On Friday night we told you about a report from Pam Spaulding saying Joe Solmonese planned to resign as president of the Human Rights Campaign. Since then, we’ve learned that the report was mostly accurate. Solmonese does plan to step down, but not until March 31 of next year. And his replacement has not yet been selected. In the wake of Spaulding’s report, HRC released a statement announcing Solmonese’s resignation this afternoon. Below is the full text:
HRC President Joe Solmonese to Depart Early 2012
Board Announces Search Process, Salutes Leadership
WASHINGTON – The co-chairs of the Human Rights Campaign Board of Directors and the HRC Foundation Board today announced that HRC President Joe Solmonese has informed the boards that he will not renew his contract which expires March 31, 2012. Solmonese will remain at the helm of the organization until the completion of his contract to ensure a smooth leadership transition.
At the same time, the co-chairs announced the formation of a search committee to be co-chaired by board members Joni Madison of Hillsborough, N.C., and Dana Perlman of Los Angeles.
“Joe Solmonese is an outstanding leader,” said Anne Fay who co-chairs the Foundation Board of Directors with Andy Linsky. “While we will miss his extraordinary leadership, we enter this next phase, thanks to Joe, in the best place the organization has ever been. Not only has our community secured historic victories, but our membership is larger and more active than at any time in our history, and our financial health is secure even in these difficult economic times.”
“From the repeal of ‘Don’t Ask, Don’t Tell’, to the recent passage of marriage equality in New York, Joe has made sure that HRC is an effective and strategic force for positive change,” said Tim Downing, who co-chairs the HRC Board of Directors with Rebecca Tillet. “Over the course of his tenure, he’s set the tone for delivering real reform that matters in peoples’ everyday lives.”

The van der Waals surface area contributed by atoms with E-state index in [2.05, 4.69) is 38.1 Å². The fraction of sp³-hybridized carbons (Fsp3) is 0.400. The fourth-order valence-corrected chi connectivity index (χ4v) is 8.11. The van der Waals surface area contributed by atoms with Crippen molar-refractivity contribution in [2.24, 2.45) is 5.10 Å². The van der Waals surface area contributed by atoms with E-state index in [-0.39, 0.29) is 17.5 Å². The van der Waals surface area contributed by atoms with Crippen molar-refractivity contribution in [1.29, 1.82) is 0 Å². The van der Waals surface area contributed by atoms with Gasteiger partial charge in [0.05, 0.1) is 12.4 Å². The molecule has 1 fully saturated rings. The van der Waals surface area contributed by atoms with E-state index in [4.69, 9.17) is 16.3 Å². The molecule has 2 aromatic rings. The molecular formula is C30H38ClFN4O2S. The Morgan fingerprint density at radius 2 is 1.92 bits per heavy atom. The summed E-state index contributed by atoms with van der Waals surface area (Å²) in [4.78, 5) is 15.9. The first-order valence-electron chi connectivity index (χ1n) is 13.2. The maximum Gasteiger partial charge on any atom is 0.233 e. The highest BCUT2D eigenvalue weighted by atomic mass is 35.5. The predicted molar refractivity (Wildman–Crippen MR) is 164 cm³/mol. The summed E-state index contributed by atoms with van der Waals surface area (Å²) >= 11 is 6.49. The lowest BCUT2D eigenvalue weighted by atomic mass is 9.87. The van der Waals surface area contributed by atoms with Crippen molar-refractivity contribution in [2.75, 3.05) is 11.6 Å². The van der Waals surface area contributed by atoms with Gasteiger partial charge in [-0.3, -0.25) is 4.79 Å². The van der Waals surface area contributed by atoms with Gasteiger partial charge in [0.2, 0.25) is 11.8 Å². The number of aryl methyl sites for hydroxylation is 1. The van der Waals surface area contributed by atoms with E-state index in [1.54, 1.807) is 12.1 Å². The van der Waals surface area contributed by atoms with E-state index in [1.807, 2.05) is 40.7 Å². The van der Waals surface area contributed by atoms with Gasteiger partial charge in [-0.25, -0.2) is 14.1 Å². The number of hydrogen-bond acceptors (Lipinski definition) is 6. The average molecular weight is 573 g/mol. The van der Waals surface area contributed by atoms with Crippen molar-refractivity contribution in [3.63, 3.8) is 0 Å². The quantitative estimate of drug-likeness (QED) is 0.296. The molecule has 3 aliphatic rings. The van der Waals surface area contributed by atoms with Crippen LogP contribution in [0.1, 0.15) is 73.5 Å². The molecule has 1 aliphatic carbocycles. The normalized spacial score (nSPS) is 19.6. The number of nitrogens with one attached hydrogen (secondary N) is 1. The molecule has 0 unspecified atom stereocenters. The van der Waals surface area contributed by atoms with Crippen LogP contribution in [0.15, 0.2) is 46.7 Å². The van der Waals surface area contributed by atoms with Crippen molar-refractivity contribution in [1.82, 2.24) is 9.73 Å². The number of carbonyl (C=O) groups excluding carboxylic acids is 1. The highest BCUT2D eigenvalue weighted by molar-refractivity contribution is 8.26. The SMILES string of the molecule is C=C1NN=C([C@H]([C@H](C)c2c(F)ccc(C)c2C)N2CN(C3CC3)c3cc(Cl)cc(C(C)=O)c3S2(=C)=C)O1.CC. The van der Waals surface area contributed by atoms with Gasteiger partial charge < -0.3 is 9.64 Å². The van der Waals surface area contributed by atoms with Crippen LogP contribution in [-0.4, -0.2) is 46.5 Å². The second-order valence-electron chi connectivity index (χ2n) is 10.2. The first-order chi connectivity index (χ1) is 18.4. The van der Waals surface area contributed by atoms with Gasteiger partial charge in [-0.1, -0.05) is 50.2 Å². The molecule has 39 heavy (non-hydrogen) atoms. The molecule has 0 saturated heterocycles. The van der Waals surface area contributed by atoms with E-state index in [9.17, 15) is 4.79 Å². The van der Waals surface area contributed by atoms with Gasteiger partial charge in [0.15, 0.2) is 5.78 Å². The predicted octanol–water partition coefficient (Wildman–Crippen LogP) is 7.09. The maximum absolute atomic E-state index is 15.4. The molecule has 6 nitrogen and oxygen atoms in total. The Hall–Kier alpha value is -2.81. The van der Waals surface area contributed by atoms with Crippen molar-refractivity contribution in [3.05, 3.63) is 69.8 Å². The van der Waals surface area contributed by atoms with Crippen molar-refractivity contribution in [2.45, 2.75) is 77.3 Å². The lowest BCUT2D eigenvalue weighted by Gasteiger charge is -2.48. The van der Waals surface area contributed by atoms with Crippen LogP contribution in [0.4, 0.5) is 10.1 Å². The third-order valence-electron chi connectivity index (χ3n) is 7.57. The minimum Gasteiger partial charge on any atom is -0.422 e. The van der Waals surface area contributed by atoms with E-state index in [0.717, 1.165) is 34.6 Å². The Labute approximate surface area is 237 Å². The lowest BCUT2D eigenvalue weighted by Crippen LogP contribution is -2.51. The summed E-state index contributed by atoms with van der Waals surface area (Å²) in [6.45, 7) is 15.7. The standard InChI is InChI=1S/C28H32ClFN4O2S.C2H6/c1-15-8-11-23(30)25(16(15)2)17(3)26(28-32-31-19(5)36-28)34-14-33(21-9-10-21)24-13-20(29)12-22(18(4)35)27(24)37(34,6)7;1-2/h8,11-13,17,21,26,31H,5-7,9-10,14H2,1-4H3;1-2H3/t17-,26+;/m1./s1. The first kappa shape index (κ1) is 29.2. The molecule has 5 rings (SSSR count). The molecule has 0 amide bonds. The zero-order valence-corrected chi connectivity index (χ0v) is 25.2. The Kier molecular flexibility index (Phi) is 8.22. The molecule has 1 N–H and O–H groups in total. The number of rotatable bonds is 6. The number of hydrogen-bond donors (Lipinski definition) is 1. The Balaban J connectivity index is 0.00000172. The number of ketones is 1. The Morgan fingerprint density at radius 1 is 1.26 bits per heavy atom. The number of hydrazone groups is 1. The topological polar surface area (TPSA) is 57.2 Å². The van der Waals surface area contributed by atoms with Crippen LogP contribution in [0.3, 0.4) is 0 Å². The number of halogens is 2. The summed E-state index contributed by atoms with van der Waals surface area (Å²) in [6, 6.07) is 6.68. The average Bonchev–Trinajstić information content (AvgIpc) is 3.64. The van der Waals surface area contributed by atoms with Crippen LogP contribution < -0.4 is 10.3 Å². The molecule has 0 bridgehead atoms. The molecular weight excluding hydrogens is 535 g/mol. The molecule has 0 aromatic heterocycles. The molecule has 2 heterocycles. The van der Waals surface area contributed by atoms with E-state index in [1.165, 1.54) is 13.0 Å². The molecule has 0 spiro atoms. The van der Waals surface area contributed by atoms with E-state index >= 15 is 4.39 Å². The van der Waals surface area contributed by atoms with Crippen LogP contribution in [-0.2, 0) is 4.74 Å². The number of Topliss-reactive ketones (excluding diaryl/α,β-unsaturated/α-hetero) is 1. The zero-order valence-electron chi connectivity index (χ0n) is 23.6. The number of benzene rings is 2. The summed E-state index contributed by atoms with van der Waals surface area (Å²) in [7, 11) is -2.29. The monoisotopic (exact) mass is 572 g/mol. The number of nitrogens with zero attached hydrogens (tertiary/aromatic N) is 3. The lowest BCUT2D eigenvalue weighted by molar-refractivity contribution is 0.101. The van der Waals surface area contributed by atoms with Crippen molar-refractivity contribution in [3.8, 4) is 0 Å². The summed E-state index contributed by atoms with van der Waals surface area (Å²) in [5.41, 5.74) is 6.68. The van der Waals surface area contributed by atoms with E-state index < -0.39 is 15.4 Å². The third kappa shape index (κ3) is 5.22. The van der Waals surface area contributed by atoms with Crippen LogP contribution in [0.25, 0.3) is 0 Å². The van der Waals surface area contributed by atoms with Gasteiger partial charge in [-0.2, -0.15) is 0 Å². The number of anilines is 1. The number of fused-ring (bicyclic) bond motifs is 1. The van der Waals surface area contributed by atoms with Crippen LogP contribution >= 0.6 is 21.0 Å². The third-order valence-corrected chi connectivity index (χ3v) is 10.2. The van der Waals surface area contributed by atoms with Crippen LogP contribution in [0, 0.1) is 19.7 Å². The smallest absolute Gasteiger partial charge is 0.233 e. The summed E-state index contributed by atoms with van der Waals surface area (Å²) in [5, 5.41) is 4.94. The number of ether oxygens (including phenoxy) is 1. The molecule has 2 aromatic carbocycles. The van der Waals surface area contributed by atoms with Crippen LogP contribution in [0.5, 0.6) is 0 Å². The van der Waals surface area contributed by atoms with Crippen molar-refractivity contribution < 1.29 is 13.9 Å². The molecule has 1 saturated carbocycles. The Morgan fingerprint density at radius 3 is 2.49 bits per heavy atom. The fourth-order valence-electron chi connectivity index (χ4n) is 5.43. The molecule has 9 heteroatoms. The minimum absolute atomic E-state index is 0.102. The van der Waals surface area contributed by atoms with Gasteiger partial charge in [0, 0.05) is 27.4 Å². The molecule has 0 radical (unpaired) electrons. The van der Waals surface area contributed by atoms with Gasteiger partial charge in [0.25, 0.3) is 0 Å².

“Leading HRC has been an inspiring experience and a complete privilege,” said Solmonese. “I could not be more proud of our staff, our volunteer leadership and of the extraordinary progress we’ve made together as a community.”
Solmonese’s leadership has taken the organization from 750,000 members and supporters to more than 1,000,000. Additionally, he oversaw significant expansion of HRC’s public education and outreach programs including the launch of the Healthcare Equality index, a more robust Religion and Faith Program and wider reach and success of the Corporate Equality Index. The HRC Foundation also launched the Welcoming Schools program to address family diversity, gender stereotyping, bullying and name calling in schools, as well as the All Children All Families initiative that helps open up adoption agencies to prospective LGBT parents. The grassroots field operation also expanded – most recently mounting the largest state-level campaign in LGBT movement history resulting in the passage of marriage equality in New York.
When Solmonese began at HRC in 2005, the organization was fighting the Federal Marriage Amendment and now marriage equality is a reality in six states and the District of Columbia with more within sight. Under Solmonese’s leadership we saw the passage of the Matthew Shepard and James Byrd Jr. Hate Crimes Prevention Act, the repeal of ‘Don’t Ask, Don’t Tell’ and numerous administrative changes from gender identity non-discrimination policies for federal workers to reversing the HIV travel ban to ensuring that equal visitation in federally funded hospitals.
“HRC has never been stronger and after nearly seven years, this is the right moment for me to move on,” said Solmonese. “As I explore new professional possibilities, I plan on continuing to pour my heart and soul into improving the lives of members of our community – from battling proposed marriage amendments to creating more equitable workplaces to ensuring the President Obama is reelected for a second term.”
The four volunteer board co-chairs will work with the search committee co-chairs in selecting the full committee as well as securing an executive search firm to assist the organization.
“From the beginning, we asked Joe to give us six months of transition when he decided to leave and he’s done that,” said Tillet. “We have every confidence that we will find and engage a new leader within that timeframe.”
The Human Rights Campaign is America’s largest civil rights organization working to achieve lesbian, gay, bisexual and transgender equality. By inspiring and engaging all Americans, HRC strives to end discrimination against LGBT citizens and realize a nation that achieves fundamental fairness and equality for all.